Art Center Sarasota’s 2019-2020 exhibition season continues with four exhibits, Jan. 30-March 6.
“Incandescence,” in Gallery One, features a solo show by New College faculty member, Kim Anderson, who weaves fantastical painted mythologies from the carnivalesque magic of stereoscopy and found vintage photographs.
“Interplay,” in Gallery Two, features work by New College faculty member, Ryan Buyssens, who explores the interactivity of kinematic objects and environments in order to create new experiences for participants.
“ASALH: Black Muse 2020,” in Gallery Three, is an annual collaboration with the Manasota branch of the Association for the Study of African American Life and History, which recognizes African American artists and craftspeople of Sarasota and Manatee counties.
“Eye Candy,” in Gallery Four, is an exhibition of works in all media juried by Kim Anderson and Ryan Buyssens.
With a fascination for 19th-century cinematic antecedents contrasted against present screen obsessions, Anderson weaves fantastical painted mythologies from the carnivalesque magic of stereoscopy and found vintage photographs. In “Incandescence,” the two-dimensional world of painting is transformed into a series of virtual dioramas inspired by Charles Wheatstone’s 19th-century mirror stereoscope. The audience is invited to participate as voyeurs of these painted snapshots, experiencing the work through handcrafted stereo viewers. “Contrasting 19th-century cinematic antecedents against our present screen obsessions, a fictional world is reimagined from a collection of found vernacular photographs in an attempt to reconcile various modes of looking as we navigate the changing landscape between our analog and digital worlds,” says Anderson. Anderson, an associate professor of art at New College of Florida, divides her time between Bradenton and Berkeley, California.
Buyssens, a professor of art at New College of Florida, was born and raised near Detroit, an environment that he says, “imparted a rich, lifelong influence from the automotive industry’s mechanized culture.” As an artist, inventor and maker of kinetic esoterica, Buyssens explores the interactivity of objects and environments in order to create new experiences for participants. “I prefer to explore the ‘what if’ in the evolution of technology,” he says. “As I seek out a departure from the logical path of invention, I use it as a branch that sprouts new possibilities. My work becomes a comment on logic and progress.” In “interplay,” Buyssens combines motion design, mechanical engineering and fine art aesthetics to create work that fluctuates based on audience interaction.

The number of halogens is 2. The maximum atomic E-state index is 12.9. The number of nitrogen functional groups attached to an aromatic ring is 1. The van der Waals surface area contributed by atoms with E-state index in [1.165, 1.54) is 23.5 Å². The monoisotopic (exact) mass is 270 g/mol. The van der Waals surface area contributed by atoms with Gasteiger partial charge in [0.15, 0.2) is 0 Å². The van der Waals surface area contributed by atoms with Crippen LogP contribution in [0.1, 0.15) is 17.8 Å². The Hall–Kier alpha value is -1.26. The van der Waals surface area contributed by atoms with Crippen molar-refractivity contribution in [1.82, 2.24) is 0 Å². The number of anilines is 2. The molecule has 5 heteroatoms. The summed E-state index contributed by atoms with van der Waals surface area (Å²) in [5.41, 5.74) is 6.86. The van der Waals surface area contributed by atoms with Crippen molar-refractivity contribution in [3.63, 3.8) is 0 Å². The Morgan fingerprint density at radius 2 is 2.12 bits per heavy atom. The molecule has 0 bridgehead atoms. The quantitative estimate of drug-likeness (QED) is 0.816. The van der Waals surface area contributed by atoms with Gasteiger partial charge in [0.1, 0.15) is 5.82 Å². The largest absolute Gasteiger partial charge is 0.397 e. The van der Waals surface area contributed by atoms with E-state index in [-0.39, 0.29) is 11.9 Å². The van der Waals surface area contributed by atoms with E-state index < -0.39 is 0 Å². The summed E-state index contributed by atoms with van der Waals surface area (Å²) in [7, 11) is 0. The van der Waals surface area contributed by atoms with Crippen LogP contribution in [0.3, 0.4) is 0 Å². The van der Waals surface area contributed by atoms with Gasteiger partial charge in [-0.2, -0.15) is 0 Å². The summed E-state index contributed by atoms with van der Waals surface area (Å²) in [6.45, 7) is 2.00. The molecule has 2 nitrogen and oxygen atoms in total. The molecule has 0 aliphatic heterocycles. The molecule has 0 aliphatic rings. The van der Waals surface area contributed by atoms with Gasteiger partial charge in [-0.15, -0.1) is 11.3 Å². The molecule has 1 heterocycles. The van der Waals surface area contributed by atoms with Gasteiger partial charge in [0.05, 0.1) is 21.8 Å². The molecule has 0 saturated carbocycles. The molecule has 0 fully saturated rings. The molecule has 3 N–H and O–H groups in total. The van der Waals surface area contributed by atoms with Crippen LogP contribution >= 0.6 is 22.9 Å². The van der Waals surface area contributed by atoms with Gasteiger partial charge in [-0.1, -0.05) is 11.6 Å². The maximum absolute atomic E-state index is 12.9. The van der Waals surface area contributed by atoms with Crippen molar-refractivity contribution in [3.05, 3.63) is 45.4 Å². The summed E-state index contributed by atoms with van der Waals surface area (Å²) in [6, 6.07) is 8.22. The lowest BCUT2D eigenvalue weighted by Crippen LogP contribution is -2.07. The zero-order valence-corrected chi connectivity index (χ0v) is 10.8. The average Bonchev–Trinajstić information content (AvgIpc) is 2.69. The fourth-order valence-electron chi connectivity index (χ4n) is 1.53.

“ASALH: Black Muse 2020” is a group exhibit of the member artists of the Association for the Study of African-American Life and History. Art Center Sarasota hosts this annual exhibition to showcase work by regional artists and craftspeople inspired by African-American life and history. This exhibition is juried by Michele Parchment and Dan Denton and curated by Michele des Verney Redwine and Paul Toliver. The exhibit offers an opportunity for visitors to see highly skilled contemporary artists who depict lives, struggles and celebrations of their experiences in their work. Several of the artists will speak about their work in a free public event at 6 p.m. Feb. 3.
A special one-week “pop-up” exhibition of work by Tom Stephens and John Pirman will be on view March 9-14. A free opening reception for both artists is from 5 p.m. to 7 p.m. March 9. Stephens will unveil new paintings that reflect the environmental effects of Sarasota’s surge in downtown construction. Stephens, who has spent the majority of his life fishing off the west coast of Florida, now depicts the once limitless coastline with the forceful vertical lines of condominium towers. Pirman, an illustrator best known in Sarasota for his back page illustrations in Sarasota Magazine, branches out and reveals his personable, humorous side. Pirman will exhibit a new series of quirky and light-hearted Sarasota portraits. The new work describes his contemporary Sarasota experience, including tourists kissing under “Unconditional Surrender” and a friendly face driving past on the Ringling Causeway.